NASA has a new Bible. Its full title is Mining the Skies: Untold Riches from the Asteroids, Comets and Planets. Plutonium-238 will provide the power for nuclear mining stations on the moon and Mars. The US Space Command compares itself to Christopher Columbus. The badge which its operatives wear on their sleeves proudly proclaims "Master of Space". They pledge to protect military, civil and commercial highways to the moon and Mars, "like navies protecting sea commerce". But it's the line in the Space Command mission statement about "the ability to deny others the use of space" that sets my alarm bells ringing. It looks like humankind's first exports as space traders are going to be war and greed. If we consider Cassini as the stalling horse, the test case for military plutonium in space, then we have a good reason to stop the Saturn probe. Only Bill Clinton can actually nix Cassini, but we can let him know how we feel about it through our own Parliament, and the international letter- and card-writing campaign the Florida Coalition for Peace and Justice is getting under way. Once I would have thought it ludicrous that my grandchildren might see Star Wars as a work of prophecy. More fool me!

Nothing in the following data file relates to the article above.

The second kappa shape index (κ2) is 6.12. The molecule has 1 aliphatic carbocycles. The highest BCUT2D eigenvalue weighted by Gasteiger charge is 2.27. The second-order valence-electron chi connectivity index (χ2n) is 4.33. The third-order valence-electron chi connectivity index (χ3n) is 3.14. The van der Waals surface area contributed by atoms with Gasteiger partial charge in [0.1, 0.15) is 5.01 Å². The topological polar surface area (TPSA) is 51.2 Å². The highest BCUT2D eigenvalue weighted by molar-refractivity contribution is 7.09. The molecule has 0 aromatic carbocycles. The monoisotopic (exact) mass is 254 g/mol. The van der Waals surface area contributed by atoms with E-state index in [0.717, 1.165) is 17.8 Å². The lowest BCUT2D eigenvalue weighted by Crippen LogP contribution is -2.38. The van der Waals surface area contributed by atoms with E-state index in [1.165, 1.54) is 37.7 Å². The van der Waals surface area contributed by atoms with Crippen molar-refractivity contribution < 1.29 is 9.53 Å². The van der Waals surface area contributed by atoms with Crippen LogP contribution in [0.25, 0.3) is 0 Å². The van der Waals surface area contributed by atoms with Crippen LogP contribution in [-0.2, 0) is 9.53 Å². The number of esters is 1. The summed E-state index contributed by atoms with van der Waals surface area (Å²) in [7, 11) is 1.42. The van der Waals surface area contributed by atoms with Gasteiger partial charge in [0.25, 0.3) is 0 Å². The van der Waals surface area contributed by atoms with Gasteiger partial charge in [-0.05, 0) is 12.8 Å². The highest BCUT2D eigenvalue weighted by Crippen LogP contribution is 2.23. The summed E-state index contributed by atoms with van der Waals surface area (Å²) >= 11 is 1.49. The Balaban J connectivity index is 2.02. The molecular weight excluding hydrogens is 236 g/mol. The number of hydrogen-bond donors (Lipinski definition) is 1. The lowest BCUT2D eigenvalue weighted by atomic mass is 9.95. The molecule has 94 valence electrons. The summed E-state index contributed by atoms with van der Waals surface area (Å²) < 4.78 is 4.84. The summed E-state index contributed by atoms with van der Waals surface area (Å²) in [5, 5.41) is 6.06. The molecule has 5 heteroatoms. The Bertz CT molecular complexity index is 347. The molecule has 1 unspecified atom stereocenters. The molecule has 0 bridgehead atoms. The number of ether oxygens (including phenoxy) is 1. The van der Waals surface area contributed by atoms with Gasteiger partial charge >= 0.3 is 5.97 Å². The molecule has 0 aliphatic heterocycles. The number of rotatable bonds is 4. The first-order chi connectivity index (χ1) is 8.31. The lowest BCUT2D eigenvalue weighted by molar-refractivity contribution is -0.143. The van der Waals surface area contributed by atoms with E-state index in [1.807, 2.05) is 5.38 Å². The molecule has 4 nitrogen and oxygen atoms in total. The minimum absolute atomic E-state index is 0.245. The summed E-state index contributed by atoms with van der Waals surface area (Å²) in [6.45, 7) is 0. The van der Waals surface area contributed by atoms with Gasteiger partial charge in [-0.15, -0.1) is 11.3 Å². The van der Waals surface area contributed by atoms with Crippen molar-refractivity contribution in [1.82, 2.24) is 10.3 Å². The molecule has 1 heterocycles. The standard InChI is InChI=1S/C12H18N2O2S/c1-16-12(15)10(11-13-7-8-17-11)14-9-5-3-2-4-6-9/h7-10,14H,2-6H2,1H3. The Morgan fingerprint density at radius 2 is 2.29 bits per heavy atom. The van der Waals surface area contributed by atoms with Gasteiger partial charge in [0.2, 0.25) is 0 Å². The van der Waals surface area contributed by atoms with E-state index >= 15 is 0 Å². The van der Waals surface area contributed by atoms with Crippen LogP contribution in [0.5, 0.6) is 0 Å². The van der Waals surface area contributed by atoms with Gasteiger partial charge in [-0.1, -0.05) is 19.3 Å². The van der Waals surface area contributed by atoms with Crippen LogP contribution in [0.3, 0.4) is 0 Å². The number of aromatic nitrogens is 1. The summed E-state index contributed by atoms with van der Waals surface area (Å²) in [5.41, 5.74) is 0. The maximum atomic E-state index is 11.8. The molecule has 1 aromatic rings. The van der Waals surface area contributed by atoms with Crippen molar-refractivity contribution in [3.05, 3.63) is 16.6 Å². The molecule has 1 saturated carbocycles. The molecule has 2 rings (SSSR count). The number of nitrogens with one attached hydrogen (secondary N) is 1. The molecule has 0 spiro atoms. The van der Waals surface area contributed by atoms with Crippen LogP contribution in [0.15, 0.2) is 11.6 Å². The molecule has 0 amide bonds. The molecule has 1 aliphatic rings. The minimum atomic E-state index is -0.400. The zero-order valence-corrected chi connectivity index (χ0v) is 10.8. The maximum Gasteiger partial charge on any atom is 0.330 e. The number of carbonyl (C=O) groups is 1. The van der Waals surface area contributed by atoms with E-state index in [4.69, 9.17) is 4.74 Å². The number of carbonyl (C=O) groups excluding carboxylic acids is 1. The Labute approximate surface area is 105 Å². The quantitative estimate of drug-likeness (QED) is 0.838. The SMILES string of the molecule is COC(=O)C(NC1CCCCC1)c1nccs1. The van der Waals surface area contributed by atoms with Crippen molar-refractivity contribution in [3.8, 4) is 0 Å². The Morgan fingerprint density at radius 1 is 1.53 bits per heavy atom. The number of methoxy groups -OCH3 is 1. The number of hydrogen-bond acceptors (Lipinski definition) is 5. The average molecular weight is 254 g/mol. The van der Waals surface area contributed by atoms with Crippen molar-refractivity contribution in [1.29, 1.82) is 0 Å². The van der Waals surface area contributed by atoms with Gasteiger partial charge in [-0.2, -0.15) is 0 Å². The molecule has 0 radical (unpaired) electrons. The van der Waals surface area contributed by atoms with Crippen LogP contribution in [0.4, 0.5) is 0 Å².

LIKE I said, perhaps some stories are so big they encourage feelings of being ineffectual, rather than inspire activism. The US military-industrial complex is a tough nut to crack at the best of times. Fire it into space and it becomes even more elusive. But if you look back over recent history, you'll see that the righteous outrage of thousands of ordinary people can make a difference. Shell is under pressure from church pension funds and Pirc, the campaigning investment advisory service which holds 12 per cent of Shell's stock, to clarify its commitment to environmental protection and human rights. Shell's managing director supports such a commitment but the sticking point for the company, as with other multi-nationals that are trying to change their ways, is the issue of transparency, or how far to publicly open up their operations to verify that they are actually doing what they say they're doing. Pirc has proposed a resolution for the shareholders' meeting on May 14. Among its key points: make someone on the committee of managing directors personally responsible for seeing that Shell honours its commitments to the environment and human rights; establish an effective auditing process to guarantee that words and actions match; and publish a progress report to shareholders, specifically in relation to Shell's operations in Nigeria, by the end of 1997. Pirc is actually making Shell's life easier. If it adopts this resolution, the company won't have to lose any sleep about whether it really is turning its words into actions. What a drag then that the board of directors is advising shareholders to reject the resolution. Their action raises a rather obvious question: if you're giving transparency the thumbs-down, what do you have to hide? Still, even if Pirc's proposals aren't approved the mere fact that they have been made is cause for celebration. How often do you hear obligations to shareholders invoked as the reason why a company is unwilling to change? And yet here we are on the brink of an era where it is those very shareholders, and their pension funds, who are demanding ethical behaviour on the part of the companies they're investing in. I think such a shareholder revolution makes perfect sense. After all, how comfortable will your old age be if you're spending it perched on a nest egg feathered with blood money?Reuse content